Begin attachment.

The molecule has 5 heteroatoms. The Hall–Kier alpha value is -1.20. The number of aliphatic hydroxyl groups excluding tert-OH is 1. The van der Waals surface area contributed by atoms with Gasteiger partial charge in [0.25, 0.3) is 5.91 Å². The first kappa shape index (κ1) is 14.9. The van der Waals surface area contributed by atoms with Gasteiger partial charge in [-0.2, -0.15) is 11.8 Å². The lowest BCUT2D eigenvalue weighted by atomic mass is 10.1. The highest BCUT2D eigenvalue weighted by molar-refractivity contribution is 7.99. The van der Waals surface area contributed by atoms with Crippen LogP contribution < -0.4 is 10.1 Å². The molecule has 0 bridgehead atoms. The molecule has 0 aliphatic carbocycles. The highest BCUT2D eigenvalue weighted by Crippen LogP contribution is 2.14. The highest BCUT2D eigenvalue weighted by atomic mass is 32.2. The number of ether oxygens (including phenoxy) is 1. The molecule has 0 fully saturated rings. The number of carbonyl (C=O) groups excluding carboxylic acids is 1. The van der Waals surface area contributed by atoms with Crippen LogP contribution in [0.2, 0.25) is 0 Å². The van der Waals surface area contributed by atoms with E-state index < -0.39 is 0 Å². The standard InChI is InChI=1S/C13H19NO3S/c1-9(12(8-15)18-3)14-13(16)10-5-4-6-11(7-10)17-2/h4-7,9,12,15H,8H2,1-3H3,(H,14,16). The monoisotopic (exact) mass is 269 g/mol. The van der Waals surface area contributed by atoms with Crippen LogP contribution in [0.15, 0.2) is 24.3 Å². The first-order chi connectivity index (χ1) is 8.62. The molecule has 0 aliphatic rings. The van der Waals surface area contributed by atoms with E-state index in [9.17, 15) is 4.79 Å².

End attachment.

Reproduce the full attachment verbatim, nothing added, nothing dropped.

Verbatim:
The molecule has 5 heteroatoms. The Hall–Kier alpha value is -1.20. The number of aliphatic hydroxyl groups excluding tert-OH is 1. The van der Waals surface area contributed by atoms with Gasteiger partial charge in [0.25, 0.3) is 5.91 Å². The first kappa shape index (κ1) is 14.9. The van der Waals surface area contributed by atoms with Gasteiger partial charge in [-0.2, -0.15) is 11.8 Å². The lowest BCUT2D eigenvalue weighted by atomic mass is 10.1. The highest BCUT2D eigenvalue weighted by molar-refractivity contribution is 7.99. The van der Waals surface area contributed by atoms with Crippen LogP contribution < -0.4 is 10.1 Å². The molecule has 0 bridgehead atoms. The molecule has 0 aliphatic carbocycles. The highest BCUT2D eigenvalue weighted by Crippen LogP contribution is 2.14. The highest BCUT2D eigenvalue weighted by atomic mass is 32.2. The number of ether oxygens (including phenoxy) is 1. The molecule has 0 fully saturated rings. The number of carbonyl (C=O) groups excluding carboxylic acids is 1. The van der Waals surface area contributed by atoms with Crippen LogP contribution in [0.2, 0.25) is 0 Å². The van der Waals surface area contributed by atoms with E-state index < -0.39 is 0 Å². The standard InChI is InChI=1S/C13H19NO3S/c1-9(12(8-15)18-3)14-13(16)10-5-4-6-11(7-10)17-2/h4-7,9,12,15H,8H2,1-3H3,(H,14,16). The monoisotopic (exact) mass is 269 g/mol. The van der Waals surface area contributed by atoms with Crippen LogP contribution in [0.15, 0.2) is 24.3 Å². The first-order chi connectivity index (χ1) is 8.62. The molecule has 0 aliphatic rings. The van der Waals surface area contributed by atoms with E-state index in [9.17, 15) is 4.79 Å².